Cubans to rush to US amid a swirl of island rumors

A rising number of Cubans are fleeing for the United States as relations thaw between the two countries — not because they think it's easier, but because they're afraid that it will soon get a lot harder.

Rumors are spreading across the island that the special immigration status the United States has afforded to Cuban refugees for decades may soon come to an end, prompting a flood of migrants into Latin American countries like Ecuador and Costa Rica in a bid to get to the U.S. by land.

A major influx of Cuban immigrants is real, says Ted Henken, co-author of "Entrepreneurial Cuba: The Changing Policy Landscape." "If you look at the numbers, it's already happening. A record number of people are leaving Cuba — record by even Mariel Boatlift standards. It's ironic because those people worried about the end of the Cuban Adjustment Act and leaving in large numbers are going to make it more likely that the Cuban Adjustment Act ends."

The act, informally known as the "wet foot, dry foot" policy, is a law passed during the Johnson administration in 1966 under which Cuban migrants heading to the United States who are intercepted at sea ("wet feet") are sent back to Cuba or to another country, while those who make it to land ("dry feet") are allowed to remain in the United States. In effect, the law gives Cubans a special status that makes migration to the United States easier for them than it is for other nationals.

In the 12-month period ending Sept. 20, around 45,000 Cubans had reached the U.S.-Mexico border, with numbers still on the rise, according to reports in the Miami Herald and elsewhere. By comparison, the total number of Cubans seeking lawful permanent resident status in the United States from all points in 2013 was 32,219, according to the Department of Homeland Security.

The influx of Cubans prompted Ecuador to end its own no-visa policy in November, preventing Cubans from using the country as a springboard to the United States. Nicaragua followed suit, blocking Cubans traveling north from Costa Rica. The travel limitations have resulted in a humanitarian crisis,adding fuel to the fire of an existing tense diplomatic relationship between Costa Rica and Nicaragua.

The White House has never announced any plans to end the special treatment of Cuban refugees. However, the rumor persists, due in part to the secretive manner in which U.S.-Cuban relations have been conducted recently.

"When the U.S. announced its deal with Cuba, it had been after a year-and-a-half of secret negotiation. They could be very well preparing to change the law," Henken said. "They just announce it one morning that the law is changed. Now it's too late for you to try to get out."

Henken, who is president of the Association for the Study of the Cuban Economy, blames the country's long history of economic and political discourse for pushing people out of Cuba and credits the Cuban Adjustment Act for pulling Cubans to the United States. The number of people born in Cuba and living in the U.S. grew by 78 percent, up from 636,000 in 1980 to 1.1 million in 2013, according to the Pew Research Center.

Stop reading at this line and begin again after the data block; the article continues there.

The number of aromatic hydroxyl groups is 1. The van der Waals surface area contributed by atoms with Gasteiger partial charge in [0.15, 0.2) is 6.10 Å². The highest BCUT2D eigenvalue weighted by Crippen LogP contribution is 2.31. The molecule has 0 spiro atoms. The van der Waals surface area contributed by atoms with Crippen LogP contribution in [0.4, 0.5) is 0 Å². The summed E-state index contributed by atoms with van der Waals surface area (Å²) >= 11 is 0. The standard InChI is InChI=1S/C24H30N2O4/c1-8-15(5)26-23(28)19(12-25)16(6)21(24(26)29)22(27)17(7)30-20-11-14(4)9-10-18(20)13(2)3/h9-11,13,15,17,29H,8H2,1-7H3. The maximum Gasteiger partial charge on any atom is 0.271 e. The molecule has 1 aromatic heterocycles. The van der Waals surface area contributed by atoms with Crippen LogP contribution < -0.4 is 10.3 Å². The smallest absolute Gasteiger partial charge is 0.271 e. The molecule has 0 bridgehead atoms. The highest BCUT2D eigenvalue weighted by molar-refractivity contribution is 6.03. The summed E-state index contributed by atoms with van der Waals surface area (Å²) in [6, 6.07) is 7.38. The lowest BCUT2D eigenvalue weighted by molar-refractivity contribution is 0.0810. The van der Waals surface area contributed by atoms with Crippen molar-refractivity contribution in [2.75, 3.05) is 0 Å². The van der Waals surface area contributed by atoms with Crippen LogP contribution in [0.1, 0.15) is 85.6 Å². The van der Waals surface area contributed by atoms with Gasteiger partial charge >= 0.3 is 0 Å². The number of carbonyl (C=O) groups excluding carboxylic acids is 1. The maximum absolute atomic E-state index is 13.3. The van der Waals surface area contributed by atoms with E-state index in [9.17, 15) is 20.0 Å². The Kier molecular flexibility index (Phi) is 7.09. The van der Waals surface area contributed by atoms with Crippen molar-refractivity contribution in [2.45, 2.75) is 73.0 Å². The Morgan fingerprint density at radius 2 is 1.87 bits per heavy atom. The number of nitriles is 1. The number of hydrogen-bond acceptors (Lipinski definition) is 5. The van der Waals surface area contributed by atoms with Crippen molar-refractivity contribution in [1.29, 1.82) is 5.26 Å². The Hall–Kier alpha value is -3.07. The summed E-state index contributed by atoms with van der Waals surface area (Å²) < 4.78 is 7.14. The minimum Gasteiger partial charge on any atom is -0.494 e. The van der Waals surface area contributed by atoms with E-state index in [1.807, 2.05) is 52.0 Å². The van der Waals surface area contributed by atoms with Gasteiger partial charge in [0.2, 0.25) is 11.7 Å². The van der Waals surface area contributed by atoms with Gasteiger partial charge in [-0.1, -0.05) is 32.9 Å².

"There's a whole other Cuba in the United States. They can get to South Florida and they're in the capitalist version of Cuba, Miami. Within six months, someone can have a job, a car, an apartment. They can have all the stuff they can't get in Cuba, even if they work for 30 or 40 years," said Henken.

Cubans are the most geographically concentrated of all Hispanic origin groups in the United States, with 68 percent of them living in Florida, according to the Pew Research Center.

Jose Azel, a political exile from Cuba and a senior scholar at the Institute for Cuban and Cuban-American Studies at the University of Miami, feels it is crucial that South Florida find a balance between welcoming newcomers and maintaining orderly immigration.

There is a growing concern in South Florida that the Cuban Adjustment Act is being abused. Some Cuban expats have started criminal enterprises, including Medicaid scams, and used the law to escape justice and go back to Cuba, according to Henken, who fears the trend will continue if the policy goes unchanged.

"I think what we want is to certainly maintain the possibility to welcome those that are escaping from a totalitarian regime. And as American citizens, we want to curtail the abuses within the community. There is good reason to call for modification," said Azel.

Lillian Guerra, author of "Visions of Power in Cuba: Revolution, Redemption and Resistance," grew up in Miami in the 1980s and was joined by close to 40 of her Cuban-born relatives. While Guerra has seen her relatives benefit from the Cuban Adjustment Act, she views it with a critical eye and believes it should have been eliminated a long time ago.

"It offers the Cuban government a safety valve for discontent and the opportunity for a brain drain," said Guerra, a professor at the University of Florida. "The brain drain helps the communist state in Cuba maintain itself."

Guerra said she feels that the broad policy, which grants refugee status to all Cubans, is unfair and opens the door to abuse of the system. Treating Cuban refugees the way all refugees are treated — requiring them to show proof that they are subject to political oppression — would be a more fair path to citizenship, she said.